Our human capital is the most important part of all organizations and businesses. Amazingly it does not take much! Again, I don’t think we’re doing the simple things; like asking instead of guessing what individuals need or want. It might be as simple as asking the teacher how things are really going and really caring about the answer and wanting to help. This takes knowing people and reinforces what we already know – relationships matter most. This is more than just a transactional relationship. Seeing each other as whole persons is primarily a choice that we can make. These relationships depend on and foster openness and trust. We must work really hard at building trust. We do not have a relationship if you trust me, but I don’t trust you. Don’t forget that our level of trust reflects the degree to which our behavior and the behavior of the other are consistent. Never forget, relationships are the most important determinant of fulfillment and happiness.

By building strong relationships and building trust we are better able to recognize each others’ uniqueness. Our organizations are communities. We must tend our relationships and rally bringing people together. We all need to feel connected again and have a shared sense of what is valued. As we move into 2022 let’s make a renewed commitment to being present and proactive about doing the simple things to provide help.

Are You Where You Are?

Posted in Educational Leadership, Global Leadership, Leadership, Leadership Development, MASH, Presence by Dr. Byron L. Ernest on June 5, 2021

Okay, you caught me. I was watching M*A*S*H again last evening. I just can’t help myself and there are always so many things to think about. Last night I was inspired by a quote I heard Colonel Sherman Potter, played by Harry Morgan, say, “If you ain’t where you are, you’re no place.” This spoke to me, so I wrote it down. His quotes in M*A*S*H are awesome and always cause some deep thought. This quote is really the best definition of being present there is. Let’s read it again, “If you ain’t where you are, you’re no place.” The scene was set on Christmas with others making themselves miserable because they wanted to be somewhere else. Think about a time when you were at a gathering, professional growth opportunity, class, family event, in a conversation with someone, or even speaking to a group or presenting and your mind was somewhere else. What we end up doing is passing through that moment on the way to somewhere else and, in doing so, we miss the moment. During those moments, our time is spent in the past, the future, or wishing to be somewhere else rather than the present moment.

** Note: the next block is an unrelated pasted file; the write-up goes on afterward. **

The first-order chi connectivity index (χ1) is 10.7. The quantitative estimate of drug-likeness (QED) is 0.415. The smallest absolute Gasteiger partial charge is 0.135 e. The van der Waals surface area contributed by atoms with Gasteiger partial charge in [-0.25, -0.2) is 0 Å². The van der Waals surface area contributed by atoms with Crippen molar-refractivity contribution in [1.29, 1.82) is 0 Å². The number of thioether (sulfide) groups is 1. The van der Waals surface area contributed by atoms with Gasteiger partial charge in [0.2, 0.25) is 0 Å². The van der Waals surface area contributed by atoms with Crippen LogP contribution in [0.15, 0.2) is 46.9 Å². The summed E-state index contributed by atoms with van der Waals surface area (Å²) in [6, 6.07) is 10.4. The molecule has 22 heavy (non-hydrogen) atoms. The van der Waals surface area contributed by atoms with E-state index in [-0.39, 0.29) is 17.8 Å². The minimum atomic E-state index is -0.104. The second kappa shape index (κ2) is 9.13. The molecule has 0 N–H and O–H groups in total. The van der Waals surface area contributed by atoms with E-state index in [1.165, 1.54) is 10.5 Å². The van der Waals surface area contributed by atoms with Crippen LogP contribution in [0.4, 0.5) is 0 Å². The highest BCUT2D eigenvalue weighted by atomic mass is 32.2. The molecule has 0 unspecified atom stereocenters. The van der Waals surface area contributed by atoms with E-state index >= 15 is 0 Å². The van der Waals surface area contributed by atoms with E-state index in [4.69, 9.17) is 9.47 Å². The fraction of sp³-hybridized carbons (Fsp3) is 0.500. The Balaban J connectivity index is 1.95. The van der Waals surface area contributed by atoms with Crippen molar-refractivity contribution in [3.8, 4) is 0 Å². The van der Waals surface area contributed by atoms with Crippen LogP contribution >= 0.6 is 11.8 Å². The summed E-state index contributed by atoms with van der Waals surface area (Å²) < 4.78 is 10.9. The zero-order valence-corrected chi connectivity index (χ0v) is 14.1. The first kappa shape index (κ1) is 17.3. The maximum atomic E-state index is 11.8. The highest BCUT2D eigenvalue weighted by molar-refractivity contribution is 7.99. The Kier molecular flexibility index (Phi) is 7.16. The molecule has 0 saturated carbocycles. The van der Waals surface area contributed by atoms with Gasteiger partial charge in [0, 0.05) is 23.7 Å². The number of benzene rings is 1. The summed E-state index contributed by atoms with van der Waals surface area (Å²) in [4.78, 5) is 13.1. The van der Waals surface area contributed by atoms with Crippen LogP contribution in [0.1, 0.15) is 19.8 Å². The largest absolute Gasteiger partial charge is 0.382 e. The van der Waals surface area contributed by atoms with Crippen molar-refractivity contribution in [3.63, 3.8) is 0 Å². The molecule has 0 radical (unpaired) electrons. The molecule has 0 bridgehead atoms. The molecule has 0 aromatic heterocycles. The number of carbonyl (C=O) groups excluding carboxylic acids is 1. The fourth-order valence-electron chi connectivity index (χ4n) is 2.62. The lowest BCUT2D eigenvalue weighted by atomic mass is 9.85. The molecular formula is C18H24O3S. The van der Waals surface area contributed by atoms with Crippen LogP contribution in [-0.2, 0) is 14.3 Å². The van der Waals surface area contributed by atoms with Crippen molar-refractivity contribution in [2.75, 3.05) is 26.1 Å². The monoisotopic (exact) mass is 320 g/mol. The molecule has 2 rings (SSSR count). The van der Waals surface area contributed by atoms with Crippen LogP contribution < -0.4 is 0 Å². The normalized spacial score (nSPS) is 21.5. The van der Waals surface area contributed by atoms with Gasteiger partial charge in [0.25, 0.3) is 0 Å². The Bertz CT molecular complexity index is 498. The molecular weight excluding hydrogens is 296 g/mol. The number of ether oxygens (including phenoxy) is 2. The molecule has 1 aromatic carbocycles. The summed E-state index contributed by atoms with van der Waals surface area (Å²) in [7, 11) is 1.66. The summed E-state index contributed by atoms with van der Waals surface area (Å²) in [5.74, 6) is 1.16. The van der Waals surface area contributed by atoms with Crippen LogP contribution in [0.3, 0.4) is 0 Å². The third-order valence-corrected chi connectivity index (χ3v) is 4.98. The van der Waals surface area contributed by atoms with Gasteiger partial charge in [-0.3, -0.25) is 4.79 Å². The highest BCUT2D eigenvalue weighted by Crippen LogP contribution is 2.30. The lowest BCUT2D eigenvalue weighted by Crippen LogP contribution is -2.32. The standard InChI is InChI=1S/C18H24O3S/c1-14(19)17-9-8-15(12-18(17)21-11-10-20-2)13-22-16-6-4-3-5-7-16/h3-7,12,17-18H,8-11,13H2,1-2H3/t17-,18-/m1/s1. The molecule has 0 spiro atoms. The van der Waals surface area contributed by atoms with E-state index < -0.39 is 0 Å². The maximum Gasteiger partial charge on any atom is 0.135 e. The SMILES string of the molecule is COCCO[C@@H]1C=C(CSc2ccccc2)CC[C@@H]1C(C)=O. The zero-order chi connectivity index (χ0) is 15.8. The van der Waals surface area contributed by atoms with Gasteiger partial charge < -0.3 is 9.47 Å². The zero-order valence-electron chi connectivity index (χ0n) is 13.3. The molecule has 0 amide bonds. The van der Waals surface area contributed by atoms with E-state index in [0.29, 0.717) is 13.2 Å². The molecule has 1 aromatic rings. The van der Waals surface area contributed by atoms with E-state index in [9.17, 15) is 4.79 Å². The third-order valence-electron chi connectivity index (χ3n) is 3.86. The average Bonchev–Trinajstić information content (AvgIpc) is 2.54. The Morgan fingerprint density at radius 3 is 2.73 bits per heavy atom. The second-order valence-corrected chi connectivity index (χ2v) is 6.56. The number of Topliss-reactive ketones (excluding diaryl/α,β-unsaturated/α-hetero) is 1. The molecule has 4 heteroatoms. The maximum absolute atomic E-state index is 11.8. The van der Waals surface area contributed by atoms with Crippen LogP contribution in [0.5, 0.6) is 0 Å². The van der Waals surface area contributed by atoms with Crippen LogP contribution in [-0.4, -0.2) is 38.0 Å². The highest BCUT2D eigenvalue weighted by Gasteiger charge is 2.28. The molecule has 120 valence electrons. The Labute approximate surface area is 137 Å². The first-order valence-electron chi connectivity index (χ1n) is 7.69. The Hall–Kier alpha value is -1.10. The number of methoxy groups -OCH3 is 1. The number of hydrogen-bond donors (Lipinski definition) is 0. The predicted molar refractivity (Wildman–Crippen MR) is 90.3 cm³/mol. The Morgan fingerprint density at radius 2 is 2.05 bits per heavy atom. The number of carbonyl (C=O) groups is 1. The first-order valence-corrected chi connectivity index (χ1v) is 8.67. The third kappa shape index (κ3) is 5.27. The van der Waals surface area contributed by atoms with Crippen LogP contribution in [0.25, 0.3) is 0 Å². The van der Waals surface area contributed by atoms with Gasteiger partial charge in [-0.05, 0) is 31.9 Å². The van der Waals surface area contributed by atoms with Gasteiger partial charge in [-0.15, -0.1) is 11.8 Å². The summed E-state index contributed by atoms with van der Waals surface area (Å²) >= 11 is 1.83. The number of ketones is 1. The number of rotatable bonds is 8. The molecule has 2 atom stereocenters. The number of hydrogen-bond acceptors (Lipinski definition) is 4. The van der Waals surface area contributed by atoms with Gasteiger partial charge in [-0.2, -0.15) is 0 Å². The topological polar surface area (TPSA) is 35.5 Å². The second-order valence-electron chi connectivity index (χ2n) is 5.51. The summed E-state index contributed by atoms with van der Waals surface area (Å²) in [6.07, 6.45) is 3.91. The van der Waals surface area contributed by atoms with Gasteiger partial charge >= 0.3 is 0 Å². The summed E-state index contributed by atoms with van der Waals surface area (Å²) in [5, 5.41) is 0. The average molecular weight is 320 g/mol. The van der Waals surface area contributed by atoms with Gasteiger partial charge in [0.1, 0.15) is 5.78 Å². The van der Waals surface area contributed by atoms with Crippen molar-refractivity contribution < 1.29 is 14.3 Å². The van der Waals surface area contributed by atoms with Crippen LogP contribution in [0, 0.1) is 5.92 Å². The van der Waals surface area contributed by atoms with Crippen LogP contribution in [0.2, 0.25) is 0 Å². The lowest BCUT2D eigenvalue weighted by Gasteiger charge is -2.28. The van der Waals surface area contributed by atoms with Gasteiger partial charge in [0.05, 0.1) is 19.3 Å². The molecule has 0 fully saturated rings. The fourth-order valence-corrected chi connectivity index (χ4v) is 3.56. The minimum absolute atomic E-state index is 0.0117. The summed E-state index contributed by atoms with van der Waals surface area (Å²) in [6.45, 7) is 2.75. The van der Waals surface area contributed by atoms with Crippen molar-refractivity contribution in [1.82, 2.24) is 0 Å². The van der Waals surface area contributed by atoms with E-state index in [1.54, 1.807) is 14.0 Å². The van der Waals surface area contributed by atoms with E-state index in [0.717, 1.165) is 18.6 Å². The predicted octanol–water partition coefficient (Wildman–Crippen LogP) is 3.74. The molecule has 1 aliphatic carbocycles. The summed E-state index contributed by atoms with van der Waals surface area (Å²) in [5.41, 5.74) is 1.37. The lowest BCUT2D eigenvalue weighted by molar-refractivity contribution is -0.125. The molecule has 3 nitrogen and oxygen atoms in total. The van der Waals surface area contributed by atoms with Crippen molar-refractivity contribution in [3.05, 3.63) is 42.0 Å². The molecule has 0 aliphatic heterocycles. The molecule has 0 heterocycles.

We need to lean into who we are and be fully present where we are. Being fully present is becoming engaged in whatever we are doing at the moment and soaking in all the sensations that go with it. Being a present person does not mean that we never think ahead and that we always live in the moment. Becoming present means that when we have carved out time for something or an opportunity for an experience develops, we are all there. We soak it in. It becomes intentional. The act of being fully present makes a difference not only to yourself, but also to the people you serve, love, and spend time with. The experiences become richer, more meaningful, and more enjoyable because you are there and engaged instead of being no place. Are you where you are?